Ayavoro -v- H. S. E. & Anor,  IEHC 66 (2009)
|Docket Number:||2008 605 & 1193 JR|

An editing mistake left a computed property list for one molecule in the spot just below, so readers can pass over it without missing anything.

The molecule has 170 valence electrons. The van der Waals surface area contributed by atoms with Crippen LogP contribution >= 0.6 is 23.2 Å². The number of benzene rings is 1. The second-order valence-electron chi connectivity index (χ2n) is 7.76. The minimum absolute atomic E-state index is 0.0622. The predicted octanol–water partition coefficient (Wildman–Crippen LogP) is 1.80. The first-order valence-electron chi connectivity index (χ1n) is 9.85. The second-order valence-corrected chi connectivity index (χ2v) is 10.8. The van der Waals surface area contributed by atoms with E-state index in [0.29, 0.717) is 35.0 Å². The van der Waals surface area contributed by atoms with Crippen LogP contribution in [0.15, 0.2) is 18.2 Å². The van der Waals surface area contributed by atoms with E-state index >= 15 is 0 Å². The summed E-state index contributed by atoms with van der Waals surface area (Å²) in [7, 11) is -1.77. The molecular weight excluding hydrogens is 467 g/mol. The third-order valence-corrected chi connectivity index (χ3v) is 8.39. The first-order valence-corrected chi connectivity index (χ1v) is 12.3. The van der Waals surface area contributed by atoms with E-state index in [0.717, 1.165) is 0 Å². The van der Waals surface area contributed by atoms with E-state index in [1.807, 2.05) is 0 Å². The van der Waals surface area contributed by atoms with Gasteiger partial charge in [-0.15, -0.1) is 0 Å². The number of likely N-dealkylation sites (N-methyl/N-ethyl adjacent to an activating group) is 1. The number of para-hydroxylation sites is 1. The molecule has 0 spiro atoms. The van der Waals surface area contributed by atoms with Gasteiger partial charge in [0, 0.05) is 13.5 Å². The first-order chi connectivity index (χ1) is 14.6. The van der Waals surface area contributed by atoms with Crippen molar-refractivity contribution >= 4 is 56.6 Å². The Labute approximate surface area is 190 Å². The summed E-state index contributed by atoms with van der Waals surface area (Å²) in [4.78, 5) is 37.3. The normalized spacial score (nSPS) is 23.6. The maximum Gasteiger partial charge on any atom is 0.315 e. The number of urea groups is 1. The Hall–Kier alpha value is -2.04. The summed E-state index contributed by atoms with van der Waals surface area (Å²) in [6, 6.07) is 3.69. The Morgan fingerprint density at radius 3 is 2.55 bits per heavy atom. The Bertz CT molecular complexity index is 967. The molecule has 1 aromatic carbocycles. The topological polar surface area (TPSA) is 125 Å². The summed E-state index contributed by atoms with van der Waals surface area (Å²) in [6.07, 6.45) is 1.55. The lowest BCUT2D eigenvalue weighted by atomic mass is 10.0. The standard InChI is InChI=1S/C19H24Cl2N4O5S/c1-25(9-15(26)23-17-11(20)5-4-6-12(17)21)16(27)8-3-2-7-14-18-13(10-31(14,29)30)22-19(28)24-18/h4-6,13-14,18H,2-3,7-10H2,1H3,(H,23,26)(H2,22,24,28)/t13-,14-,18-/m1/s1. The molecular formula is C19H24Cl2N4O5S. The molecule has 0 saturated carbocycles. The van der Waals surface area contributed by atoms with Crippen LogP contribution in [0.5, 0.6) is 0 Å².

|Party Name:||Ayavoro, H. S. E. & Anor|